Pull up a chair, get a cup of tea, and enjoy reading the recipes and tidbits of my journey through Life.

Thursday, July 19, 2012

Lazy Day

I spent my day being very lazy.  I watched movies snuggled up to my daughter and planned out recipes to make the rest of the summer.  The reason I had such a lazy day was because the remaining peaches molded.  Yep, a total loss of 21 peaches, damn it all.  So I spent quality time with my little girl.  We watched the first Narnia and then Labrynth.  Jerith is one sexy goblin king.  *purrr*

Anyway, tomorrow I am making Dixie Relish.  I have never made it before but it sounds like it should be yummy.  It is a little like pickle relish, from what I can tell, but made with bell peppers instead of cucumbers.  I won't know really how good it is until a few weeks from now when it matures.

For dinner I made another batch of Chicken Enchiladas, instead of pulling them out of the freezer, since I still had all the ingredients.  The Enchilada Sauce that I found ended up too watery so I made some adjustments and it turned out yummy.

Enchilada Sauce
2 8ounce cans tomato sauce
2 cans water
2 teaspoons cornstarch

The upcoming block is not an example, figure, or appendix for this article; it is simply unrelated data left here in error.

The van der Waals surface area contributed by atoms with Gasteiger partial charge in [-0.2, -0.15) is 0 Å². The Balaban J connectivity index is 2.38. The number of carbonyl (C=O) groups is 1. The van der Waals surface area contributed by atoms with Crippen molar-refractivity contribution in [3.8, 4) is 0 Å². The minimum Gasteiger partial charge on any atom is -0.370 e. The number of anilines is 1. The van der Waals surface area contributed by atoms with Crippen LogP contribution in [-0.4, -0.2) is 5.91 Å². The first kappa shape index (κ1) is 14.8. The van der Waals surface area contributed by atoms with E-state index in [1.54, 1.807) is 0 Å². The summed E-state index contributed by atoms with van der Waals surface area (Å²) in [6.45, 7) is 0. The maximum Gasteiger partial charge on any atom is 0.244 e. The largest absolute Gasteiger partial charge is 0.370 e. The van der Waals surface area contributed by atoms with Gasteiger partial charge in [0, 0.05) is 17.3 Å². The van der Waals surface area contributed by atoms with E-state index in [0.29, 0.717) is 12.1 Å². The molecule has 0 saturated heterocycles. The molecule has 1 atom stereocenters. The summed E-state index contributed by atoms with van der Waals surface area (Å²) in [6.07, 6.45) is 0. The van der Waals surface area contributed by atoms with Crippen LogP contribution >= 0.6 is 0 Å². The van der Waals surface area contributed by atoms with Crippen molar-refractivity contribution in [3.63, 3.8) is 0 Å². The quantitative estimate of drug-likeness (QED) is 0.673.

2 tablespoons chili powder
2 teaspoons ground cumin

Mix all the ingredients in a saucepan and bring to a boil over medium-high heat.  Boil for about 2 minutes and it is ready.  Makes enough to cover 8 enchiladas in a 15x9-inch pan.

Pour over enchiladas (will be soupy), sprinkle with cheese, and bake at 350 degrees F until bubbly.

Wednesday, July 18, 2012


I finally got the Chicken Enchiladas made.  The original recipe called for ground beef, but my daughter prefers chicken, so I substituted.  That is all I accomplished today because I had an appointment for a routine physical, which turned out better than I had hoped.  All bloodwork came back better than normal, so I am a happy camper.

Tomorrow I plan to make use of the leftover peaches and will probably make spaghetti sauce instead of salsa.  After peeling all those peaches, I am not peeling all those tomatoes! I will as always give the recipes when finished.

Chicken Enchiladas
20 tortillas
2 cups shredded Cheddar cheese
3 cups cooked chicken, chopped
1 medium onion, chopped
2 15ounce cans black beans, drained